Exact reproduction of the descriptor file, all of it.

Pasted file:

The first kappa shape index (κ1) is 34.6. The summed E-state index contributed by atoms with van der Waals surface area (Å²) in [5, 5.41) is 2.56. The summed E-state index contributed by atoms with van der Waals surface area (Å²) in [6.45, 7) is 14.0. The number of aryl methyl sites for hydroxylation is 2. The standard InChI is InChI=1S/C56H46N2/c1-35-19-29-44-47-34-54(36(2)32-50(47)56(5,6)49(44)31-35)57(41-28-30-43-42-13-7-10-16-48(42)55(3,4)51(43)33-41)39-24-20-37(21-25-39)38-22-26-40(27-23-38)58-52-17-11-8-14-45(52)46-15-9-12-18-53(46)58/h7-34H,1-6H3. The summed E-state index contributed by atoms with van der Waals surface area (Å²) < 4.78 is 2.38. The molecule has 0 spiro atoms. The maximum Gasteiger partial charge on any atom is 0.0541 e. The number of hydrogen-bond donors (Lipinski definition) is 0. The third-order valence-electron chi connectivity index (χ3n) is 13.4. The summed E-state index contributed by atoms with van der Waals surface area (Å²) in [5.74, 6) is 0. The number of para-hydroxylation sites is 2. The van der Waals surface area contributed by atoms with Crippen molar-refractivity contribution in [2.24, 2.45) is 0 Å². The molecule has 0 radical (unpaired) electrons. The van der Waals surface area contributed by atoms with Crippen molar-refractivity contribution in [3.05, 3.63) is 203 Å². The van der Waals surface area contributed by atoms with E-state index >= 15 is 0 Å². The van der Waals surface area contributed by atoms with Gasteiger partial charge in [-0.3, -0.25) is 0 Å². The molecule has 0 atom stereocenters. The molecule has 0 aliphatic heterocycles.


The first kappa shape index (κ1) is 34.6. The summed E-state index contributed by atoms with van der Waals surface area (Å²) in [5, 5.41) is 2.56. The summed E-state index contributed by atoms with van der Waals surface area (Å²) in [6.45, 7) is 14.0. The number of aryl methyl sites for hydroxylation is 2. The standard InChI is InChI=1S/C56H46N2/c1-35-19-29-44-47-34-54(36(2)32-50(47)56(5,6)49(44)31-35)57(41-28-30-43-42-13-7-10-16-48(42)55(3,4)51(43)33-41)39-24-20-37(21-25-39)38-22-26-40(27-23-38)58-52-17-11-8-14-45(52)46-15-9-12-18-53(46)58/h7-34H,1-6H3. The summed E-state index contributed by atoms with van der Waals surface area (Å²) < 4.78 is 2.38. The molecule has 0 spiro atoms. The maximum Gasteiger partial charge on any atom is 0.0541 e. The number of hydrogen-bond donors (Lipinski definition) is 0. The third-order valence-electron chi connectivity index (χ3n) is 13.4. The summed E-state index contributed by atoms with van der Waals surface area (Å²) in [5.74, 6) is 0. The number of para-hydroxylation sites is 2. The van der Waals surface area contributed by atoms with Crippen molar-refractivity contribution in [2.24, 2.45) is 0 Å². The molecule has 0 radical (unpaired) electrons. The van der Waals surface area contributed by atoms with Crippen molar-refractivity contribution in [3.05, 3.63) is 203 Å². The van der Waals surface area contributed by atoms with E-state index >= 15 is 0 Å². The van der Waals surface area contributed by atoms with Gasteiger partial charge in [-0.3, -0.25) is 0 Å². The molecule has 0 atom stereocenters. The molecule has 0 aliphatic heterocycles.